extension/theme developers will reduce that problem.

As far as the root of this bug.. that maxAppVer being absent breaks the install,
I'd think it's expected, as you've got a malformed install.rdf. ;-) It probably
should throw an error though.

"Resolution of this bug will obviously block UMO from hosting
maxVersion-less extensions, which is, I must confess, my ultimate goal here."
Mozilla Update doesn't host a maxVersion-less extension, so why is this your goal? 

"It should be noted that in either situation, a small number of users will
invariably attempt to install an extension that can break the browser, that
number will likely be comparable to or less than the number of users who
currently run in to problems due to u.m.o's policy of not hosting any extension
which won't break with the next FVF increment, and the lag time for any
extension hosted by u.m.o to get updated."
I'd say that being annoyed by a prompt about incompatibility is alot less
annoying than having your browser be broken. So far, the FVF hasn't changed
since Update was launched, so I doubt there's numbers available for how many
users have been affected. I'd argue that the number of users you're talking
about, is anything but small, and breaking the browser is what's trying to be
avoided by this system, because a broken browser is inexcusable, and leads to a
poor experience with Firefox, much more than a prompt.

This sounds like it relates Mozilla Update Bug 247357, which is about the
incorrect showing of 0.9 extensions to 0.9+ branch users.

I'd recommend this bug be marked as either invalid (expected behavior) or
wontfix. but that's up to the Firefox peers. :-)
(Reporter)

Comment 8

13 years ago
>Having a null maxAppVer defeats the purpose of the existance of these values.
>Based on what's said here, that being null would allow a 0.9 extension to be
>installed into a mythical future 1.8, which as we all probably well know, would
>never work. Once an XPI is downloaded though, the maxVer is out of your control.
>So suddenly finding the end-of-life value and then updating the file with that,
>will do nothing for the users who have it installed.

It's not really a null maxVersion; one can also think of it as being a variable
maxVersion; that's what the code treats it as. Semantically, maxVersion should
not be a necessary datum to supply. Compatibility is currently either
"compatible" or "not compatible", but that's misleading; it's actually "not
compatible" or "unknown compatibility."

Regarding 0.9 being installed on 1.8: it's actually not entirely unlikely, and
certainly not impossible, as you seem to think. Adblock, for example, works with
all versions of Mozilla from 1.0 to 1.8 as well as Firefox, from 0.9.2 to some
pretty early version of Pheonix (not sure of the exact build).

As for an XPI from last week being compatible with a browser a year and a half
from now, that's more unlikely, but still not impossible.

Do you really think that someone would download an XPI tomorrow, keep it until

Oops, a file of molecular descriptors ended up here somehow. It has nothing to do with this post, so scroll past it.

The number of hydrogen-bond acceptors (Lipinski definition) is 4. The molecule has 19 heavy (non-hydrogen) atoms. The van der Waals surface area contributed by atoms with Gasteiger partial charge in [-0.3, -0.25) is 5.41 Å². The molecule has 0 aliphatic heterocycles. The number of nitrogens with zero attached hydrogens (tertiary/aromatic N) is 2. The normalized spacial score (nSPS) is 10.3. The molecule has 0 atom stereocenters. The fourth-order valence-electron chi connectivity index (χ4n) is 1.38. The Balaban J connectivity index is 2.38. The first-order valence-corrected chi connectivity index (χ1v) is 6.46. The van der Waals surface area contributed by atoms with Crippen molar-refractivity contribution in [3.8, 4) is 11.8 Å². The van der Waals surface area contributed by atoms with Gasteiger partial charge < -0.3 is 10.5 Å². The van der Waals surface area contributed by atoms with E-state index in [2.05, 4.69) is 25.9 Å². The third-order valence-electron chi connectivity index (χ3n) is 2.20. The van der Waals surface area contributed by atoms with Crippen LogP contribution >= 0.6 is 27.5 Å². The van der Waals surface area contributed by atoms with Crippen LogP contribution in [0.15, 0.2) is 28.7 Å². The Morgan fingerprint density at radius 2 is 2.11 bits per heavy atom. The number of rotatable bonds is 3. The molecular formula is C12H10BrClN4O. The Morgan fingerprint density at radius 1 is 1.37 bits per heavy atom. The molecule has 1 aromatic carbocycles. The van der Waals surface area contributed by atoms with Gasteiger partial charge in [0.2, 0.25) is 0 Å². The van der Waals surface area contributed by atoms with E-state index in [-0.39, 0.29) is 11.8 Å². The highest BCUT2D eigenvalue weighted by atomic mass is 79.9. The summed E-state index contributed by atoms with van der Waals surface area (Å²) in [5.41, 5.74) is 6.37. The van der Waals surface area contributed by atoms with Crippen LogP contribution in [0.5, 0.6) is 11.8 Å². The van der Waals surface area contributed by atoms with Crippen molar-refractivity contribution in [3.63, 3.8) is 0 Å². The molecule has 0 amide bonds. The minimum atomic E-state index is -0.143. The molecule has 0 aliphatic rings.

Firefox 2.0, and then try to install it? To me, that represents a considerable
enough effort on the part of the user that it's in the realm of them *trying* to
break compatibility.

It's true that users won't be able to take back the bandwidth spent on
downloading an incompatible extension, but presumably the user ought to still be
able to disable or uninstall any misbehaving extensions.


>As far as the root of this bug.. that maxAppVer being absent breaks the install,
>I'd think it's expected, as you've got a malformed install.rdf. ;-) It probably
should throw an error though.

Well, the "root of the bug" is not the fact that it fails with the current spec.
It ought to, since the spec specifies both minVersion and maxVersion as being
required. The point of the bug is that install.rdf shouldn't be considered
malformed if the maxVersion arc is missing.

>"Resolution of this bug will obviously block UMO from hosting
>maxVersion-less extensions, which is, I must confess, my ultimate goal here."
>Mozilla Update doesn't host a maxVersion-less extension, so why is this your >goal?

Well, Mozilla Update currently *cannnot* host maxVersion-less extensions because
they are currently considered malformed and do not install properly. That's not
the same as being opposed to the idea. As I noted, it would save everyone time,
especially around new releases.

>Development builds are just that, if an extension breaks and you required it..
>well.. heh. you shouldn't use that build. With this change, minApp and maxApp
>target mainly milestone builds, I don't personally believe it is unreasonable
>to require authors to update a maxAppVer value before a major milestone. The
>"flood" of requests is a problem, but Update's planned control panel for
>extension/theme developers will reduce that problem.

So much for valuing stability. I agree that it's more reasonable to only update
for milestones, but it seems to me that all builds that aren't milestones are
being all but given the finger. Most if not all breaking changes are not checked
in along with a bump to the FVF, and that means that, following your advice, our
center of balance is still firmly anchored over square 1, since anyone not using
a milestone has no protection from extension incompatibilities.

If code is checked in tomorrow that breaks Adblock, the FVF will not change, and
thus Mozilla Update will be serving "broken" extensions, even under the current
scheme, and it'll be May 14th all over again.

Let me repeat that:
***
Even under the current scheme, the user can still download an incompatible
extension from update.mozilla.org!
***

Having many changes between FVF increments also means that a FVF-based